“Philosophy must have the same meaning in all cultures although the subjects that receive priority, may be dictated by cultural biases” (Bodunrin 1981).
As such African philosophy will just be the philosophical work of any African philosopher, even if they study Plato. Wiredu upholds that African philosophers have no choice but to conduct their philosophical inquiries in relation to the philosophical writings of Western philosophers as they have no heritage of philosophical writings. Furthermore he claims that it is in the West that modern developments in human knowledge have gone farthest and where philosophy is in closest touch with conditions of the modernization (Wiredu 1980).
Their position is Eurocentric as Europe is uphold as a measure and is seen as the center of reason, true humanity and objectivity.
According to Oyewùmí Modern African thought has focused not on difference from the West but on sameness with the West. It is precisely because African intellectuals accept and identify so much with European thinking that they have created African versions of Western things. They seem to think that the European mind-set is universal and that therefore, since Europeans have discovered the way the world works and have laid the foundations of thought, all that Africans need to do is to ad their own ‘burnt’ bricks on top of the foundation. (Oyewumi 1997).
“Western theories become tools of hegemony as they are applied universally, on the assumption that Western experiences define the human” (Oyewumi 1997).
The issue of Language
What makes researching African thought so difficult is that many researchers have difficulty writing in and understanding indigenous languages. One cannot easily separate culture from language. Culture reflects the world in images, and through those images conditions a person to see the world in a certain way. Colonial education replaced African traditional principles with foreign ones and it cut their intellectuals from their base (Oluwole 1997).
The writers of the Négritude all expressed themselves in the French language, as do, Fanon and Mudimbe. And the thinkers from the former English colonies express themselves in English. And so the conceptual frameworks embedded in foreign philosophical traditions have been assimilated by these thinkers.
Ghanaian philosopher Kwame Gyekye pays attention to the problem of language in African thought. It is the job of the African philosopher to explicit, reflect on and interpret the concepts in African thought. Language suggests a philosophical perspective. Modern African philosophy needs to have its roots in African experience, cultural values and thought categories and reflect it. Only then can it be called African philosophy.
“If a philosophy produced by a modern African has no basis in the culture and experience of African peoples, then it cannot appropriately claim to be an African philosophy, even though it was created by an African philosopher” (Gyekye 1995).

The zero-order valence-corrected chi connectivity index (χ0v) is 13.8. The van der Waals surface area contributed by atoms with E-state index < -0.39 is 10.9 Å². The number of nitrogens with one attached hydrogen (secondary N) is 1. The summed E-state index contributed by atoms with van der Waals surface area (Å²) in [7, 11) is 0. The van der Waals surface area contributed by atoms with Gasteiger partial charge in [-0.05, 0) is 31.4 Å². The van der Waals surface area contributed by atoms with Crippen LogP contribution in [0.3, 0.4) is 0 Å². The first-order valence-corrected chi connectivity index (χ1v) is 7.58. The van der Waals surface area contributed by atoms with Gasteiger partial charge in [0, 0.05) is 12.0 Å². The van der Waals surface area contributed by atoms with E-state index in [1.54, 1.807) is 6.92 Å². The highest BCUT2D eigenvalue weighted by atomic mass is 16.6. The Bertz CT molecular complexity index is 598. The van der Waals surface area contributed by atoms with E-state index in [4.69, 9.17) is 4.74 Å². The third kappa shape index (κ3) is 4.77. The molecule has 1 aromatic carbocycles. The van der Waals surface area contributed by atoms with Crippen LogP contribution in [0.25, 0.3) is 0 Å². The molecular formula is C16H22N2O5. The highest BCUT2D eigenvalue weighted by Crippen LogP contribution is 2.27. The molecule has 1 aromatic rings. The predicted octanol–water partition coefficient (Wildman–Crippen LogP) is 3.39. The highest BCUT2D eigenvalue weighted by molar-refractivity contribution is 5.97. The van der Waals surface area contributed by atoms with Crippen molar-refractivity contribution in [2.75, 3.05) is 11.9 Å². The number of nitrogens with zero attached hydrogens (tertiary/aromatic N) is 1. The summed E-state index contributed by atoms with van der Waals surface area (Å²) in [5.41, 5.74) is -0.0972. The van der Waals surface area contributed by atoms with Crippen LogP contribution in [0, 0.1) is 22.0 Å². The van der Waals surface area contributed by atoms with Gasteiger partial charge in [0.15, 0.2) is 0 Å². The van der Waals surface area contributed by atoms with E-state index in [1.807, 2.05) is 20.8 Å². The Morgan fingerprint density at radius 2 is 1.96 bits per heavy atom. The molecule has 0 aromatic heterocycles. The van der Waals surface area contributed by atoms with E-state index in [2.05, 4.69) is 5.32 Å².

As such he disagrees with Hountondji and Wiredu when they say that African philosophy is any philosophical work produced by an African. If an African philosopher researches a Western philosophy, he contributes to our understanding of Western philosophy and not to a better understanding of African thought.
As a philosopher he wants to establish the conceptual scheme of African peoples, in his case the Akan, by analyzing and reflecting on proverbs. Though the question one could ask is whether or not African philosophy needs to be systematic or if this is influenced by Western ideas on philosophy and modeled after their philosophical systems.
Intellectual culture – Oluwole
So wherein lies the possible solution? Nigerian philosopher Sophie Oluwole highlights the importance of the intellectual culture. African philosophy depends on the existence of an African intellectual culture, these are the basic principles that underlie thought. Being intellectually cultured means one is rationally and factually enlightened in thought. And as she asserts
“while philosophy as a discipline does not necessarily coincide with the principles of a people’s intellectual culture, it does pay homage to the latter. This is so since an intellectual culture necessarily underlies every rational endeavor carried out under its influence” (Oluwole 1997).
The search for an intellectual culture and philosophy should not mean a revisiting of old values and perceptions. Rather the argument is that we will never have valid grounds for comparing African thoughts with Western thoughts alternatives if we fail to grasp the basic principles under whose guidance African intellectuals operated (Oluwole 1997).Those fundamental principles can be found in old values, proverbs and perceptions. As such this means that the task lies in identifying the basic assumption of African conceptual frameworks.
© Grâce Ndjako
- Césaire, Aimé (2000) « Discourse On Colonialism »,
- Fanon, Frantz. (2002) “Les Damnés de la terre »
- Gbadegesin, Segun. (1991) « African Philosophy »
- Gyekye, Kwame. (1995) “African Philosophical Thought”
- Hegel, Georg. (1956) “The Philosophy of History”
- Masolo, D.A. (1994) “African philosophy, in search of identity”,
- Mudimbe, Valentin-Yves. (1982) “L’odeur du Père”
- Mudimbe, Valentin-Yves. (1988) “The Invention of Africa”
- Oyewumi, Oyeronke. (1997) “The Invention of Women”
- Wiredu, Kwasi. (1980) “Philosophy and an African culture”